Home health services have become the fastest growing industry in America, and it’s easy to understand why. Over the next 15 years, the entire Baby Boomer generation will pass the age of 65. When that happens, there will be nearly 84 million seniors living in America, nearly one-fifth of our national population. And with an aging population inevitably comes an increasing demand for healthcare, which is why the industry is expected to grow a massive 8% over the next four years.
The Challenges of Success
But success brings its own challenges. In the case of home healthcare, this means an increasing greater difficulty in finding quality caregivers. In fact, there is already a growing shortage of nurses, physicians, support staff, and other practitioners all across the industry. While the number of home healthcare workers has already tripled over the past 25 years, this is still far from sufficient to meet demand.
Consequently, home care agencies have been forced into a fierce competition to hire the most qualified caregivers. With the availability of qualified caregivers spread so thin, this has made it critical for home care providers to have flexible staff management to prevent fatigue, to find the appropriate balance of permanent and temporary clinicians, and to have excellent staff planning to ensure constant support.
Because prices in the healthcare industry are mostly set by private insurance, Medicaid, or Medicare, selecting between providers is rarely a matter of choosing the most affordable price. To the contrary, it’s about selecting based on a reputation for quality care. As the number of qualified care providers grows increasingly scarce, it’s that reputation which distinguishes between first-rate care and unexceptional alternatives.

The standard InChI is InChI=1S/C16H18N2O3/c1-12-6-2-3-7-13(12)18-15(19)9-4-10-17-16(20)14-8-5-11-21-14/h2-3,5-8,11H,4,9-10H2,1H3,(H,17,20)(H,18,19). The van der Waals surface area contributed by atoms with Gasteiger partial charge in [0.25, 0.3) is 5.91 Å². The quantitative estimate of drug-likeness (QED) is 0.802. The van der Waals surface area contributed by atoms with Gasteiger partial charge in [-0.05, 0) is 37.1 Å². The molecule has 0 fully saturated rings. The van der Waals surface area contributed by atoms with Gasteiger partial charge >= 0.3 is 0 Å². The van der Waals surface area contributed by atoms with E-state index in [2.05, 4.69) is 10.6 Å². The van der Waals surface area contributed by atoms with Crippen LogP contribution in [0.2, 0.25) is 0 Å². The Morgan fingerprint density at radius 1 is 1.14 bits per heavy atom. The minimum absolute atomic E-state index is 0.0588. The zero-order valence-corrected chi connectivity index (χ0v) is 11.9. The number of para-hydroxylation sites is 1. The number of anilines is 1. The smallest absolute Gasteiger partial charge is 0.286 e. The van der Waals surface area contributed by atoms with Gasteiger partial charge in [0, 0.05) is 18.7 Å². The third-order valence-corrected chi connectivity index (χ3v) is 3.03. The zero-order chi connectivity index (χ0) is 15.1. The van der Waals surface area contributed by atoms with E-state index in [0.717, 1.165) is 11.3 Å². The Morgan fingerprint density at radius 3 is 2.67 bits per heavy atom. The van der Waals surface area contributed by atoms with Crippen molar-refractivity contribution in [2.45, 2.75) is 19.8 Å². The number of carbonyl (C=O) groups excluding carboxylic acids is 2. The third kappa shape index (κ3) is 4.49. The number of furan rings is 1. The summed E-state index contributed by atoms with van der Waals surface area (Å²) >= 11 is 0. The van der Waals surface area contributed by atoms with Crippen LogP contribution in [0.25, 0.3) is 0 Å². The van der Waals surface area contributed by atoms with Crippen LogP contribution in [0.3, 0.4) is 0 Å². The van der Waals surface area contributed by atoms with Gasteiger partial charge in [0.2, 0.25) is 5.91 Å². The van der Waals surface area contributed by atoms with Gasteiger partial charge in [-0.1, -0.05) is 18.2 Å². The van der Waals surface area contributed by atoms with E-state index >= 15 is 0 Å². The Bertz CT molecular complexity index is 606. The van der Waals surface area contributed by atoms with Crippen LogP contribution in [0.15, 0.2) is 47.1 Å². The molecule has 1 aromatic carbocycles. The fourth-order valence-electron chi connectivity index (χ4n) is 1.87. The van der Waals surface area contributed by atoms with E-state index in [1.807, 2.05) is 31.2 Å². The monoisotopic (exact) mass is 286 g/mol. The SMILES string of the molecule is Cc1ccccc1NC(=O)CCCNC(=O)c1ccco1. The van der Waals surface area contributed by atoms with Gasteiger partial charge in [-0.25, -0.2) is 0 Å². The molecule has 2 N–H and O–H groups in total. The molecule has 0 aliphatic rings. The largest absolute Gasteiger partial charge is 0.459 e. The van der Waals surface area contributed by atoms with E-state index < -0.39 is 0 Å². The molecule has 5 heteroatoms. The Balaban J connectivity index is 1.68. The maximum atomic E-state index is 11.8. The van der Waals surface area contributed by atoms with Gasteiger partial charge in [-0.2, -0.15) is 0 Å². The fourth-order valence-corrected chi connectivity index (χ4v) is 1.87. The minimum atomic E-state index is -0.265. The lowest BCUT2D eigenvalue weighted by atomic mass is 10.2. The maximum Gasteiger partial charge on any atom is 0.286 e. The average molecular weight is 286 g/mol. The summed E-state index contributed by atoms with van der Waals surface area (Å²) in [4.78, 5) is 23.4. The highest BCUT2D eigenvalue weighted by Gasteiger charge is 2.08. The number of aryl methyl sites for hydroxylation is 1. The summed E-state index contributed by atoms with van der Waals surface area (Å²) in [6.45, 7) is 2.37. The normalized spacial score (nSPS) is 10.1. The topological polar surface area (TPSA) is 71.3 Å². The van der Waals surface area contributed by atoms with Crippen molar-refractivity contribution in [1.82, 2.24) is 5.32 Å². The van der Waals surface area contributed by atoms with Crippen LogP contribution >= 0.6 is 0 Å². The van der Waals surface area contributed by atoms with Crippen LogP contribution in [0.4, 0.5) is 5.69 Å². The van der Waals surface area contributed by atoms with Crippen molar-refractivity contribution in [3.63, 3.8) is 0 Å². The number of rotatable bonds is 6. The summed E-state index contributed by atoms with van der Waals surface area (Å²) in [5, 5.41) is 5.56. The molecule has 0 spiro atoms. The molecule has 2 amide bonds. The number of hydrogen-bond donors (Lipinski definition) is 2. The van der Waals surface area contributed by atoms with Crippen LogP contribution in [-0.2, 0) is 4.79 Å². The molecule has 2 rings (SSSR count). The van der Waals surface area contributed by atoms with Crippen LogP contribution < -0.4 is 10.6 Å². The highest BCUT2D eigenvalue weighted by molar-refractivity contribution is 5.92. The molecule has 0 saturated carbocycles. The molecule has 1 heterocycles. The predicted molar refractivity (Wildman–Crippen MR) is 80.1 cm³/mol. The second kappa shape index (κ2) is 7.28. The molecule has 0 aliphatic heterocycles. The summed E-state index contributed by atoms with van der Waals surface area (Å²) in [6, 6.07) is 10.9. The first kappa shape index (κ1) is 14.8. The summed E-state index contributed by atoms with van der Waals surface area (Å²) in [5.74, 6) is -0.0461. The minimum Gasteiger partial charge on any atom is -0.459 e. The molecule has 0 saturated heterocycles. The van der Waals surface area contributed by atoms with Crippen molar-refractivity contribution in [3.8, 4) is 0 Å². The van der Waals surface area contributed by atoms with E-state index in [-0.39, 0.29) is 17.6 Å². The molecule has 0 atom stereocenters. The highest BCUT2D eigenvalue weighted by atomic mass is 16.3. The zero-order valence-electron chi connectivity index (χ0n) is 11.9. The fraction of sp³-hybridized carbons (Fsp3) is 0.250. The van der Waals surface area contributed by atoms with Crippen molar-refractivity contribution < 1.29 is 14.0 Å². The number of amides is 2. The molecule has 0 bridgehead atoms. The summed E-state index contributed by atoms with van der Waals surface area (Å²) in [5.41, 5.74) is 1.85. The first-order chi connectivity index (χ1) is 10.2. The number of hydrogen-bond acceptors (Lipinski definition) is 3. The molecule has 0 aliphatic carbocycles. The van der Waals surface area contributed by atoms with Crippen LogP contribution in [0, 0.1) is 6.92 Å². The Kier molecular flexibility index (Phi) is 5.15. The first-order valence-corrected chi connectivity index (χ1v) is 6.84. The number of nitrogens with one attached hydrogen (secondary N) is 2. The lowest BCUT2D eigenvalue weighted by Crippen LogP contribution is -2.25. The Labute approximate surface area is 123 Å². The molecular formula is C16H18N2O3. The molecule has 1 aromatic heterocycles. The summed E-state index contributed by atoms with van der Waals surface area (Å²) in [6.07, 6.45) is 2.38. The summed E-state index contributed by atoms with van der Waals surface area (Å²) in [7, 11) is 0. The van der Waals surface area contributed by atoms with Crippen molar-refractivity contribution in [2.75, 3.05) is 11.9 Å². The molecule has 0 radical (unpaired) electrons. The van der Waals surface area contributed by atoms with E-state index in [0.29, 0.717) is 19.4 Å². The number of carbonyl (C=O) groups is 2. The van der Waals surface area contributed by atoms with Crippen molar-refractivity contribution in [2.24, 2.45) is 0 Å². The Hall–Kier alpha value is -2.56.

A Bright Future
One reason to be optimistic about the future of home healthcare is because it’s anticipated to contain the growing cost of care. This is partially due to the increased compliance associated with home care, and partially due to a reduction in the number of emergency room visits and hospitalizations needed by those who have caregivers at home.
According to Medicaid, home healthcare services are also less costly than inpatient facilities. That’s part of the reason why Medicare is soon to add value-based reimbursements to help facilitate more home healthcare options, which will reward the care providers who are able to successfully improve patient outcomes.
The Need for Care
It’s become common in America for younger family members to take care of their elders, but as our population ages, the ratio of family members needing care to possible caregivers is getting worse. In 2006, nearly a quarter of Americans provided care for someone over the age of 50, and that was before the Baby Boomer generation had even begun to retire.
America is about to undergo a drastic increase in demand for home care. For seniors, that’s great news. Most seniors want to live in their home as long as possible, for their comfort, their family, and for their independence. And with the growth of the home healthcare industry, millions of seniors will gain access to the assistance they need and deserve.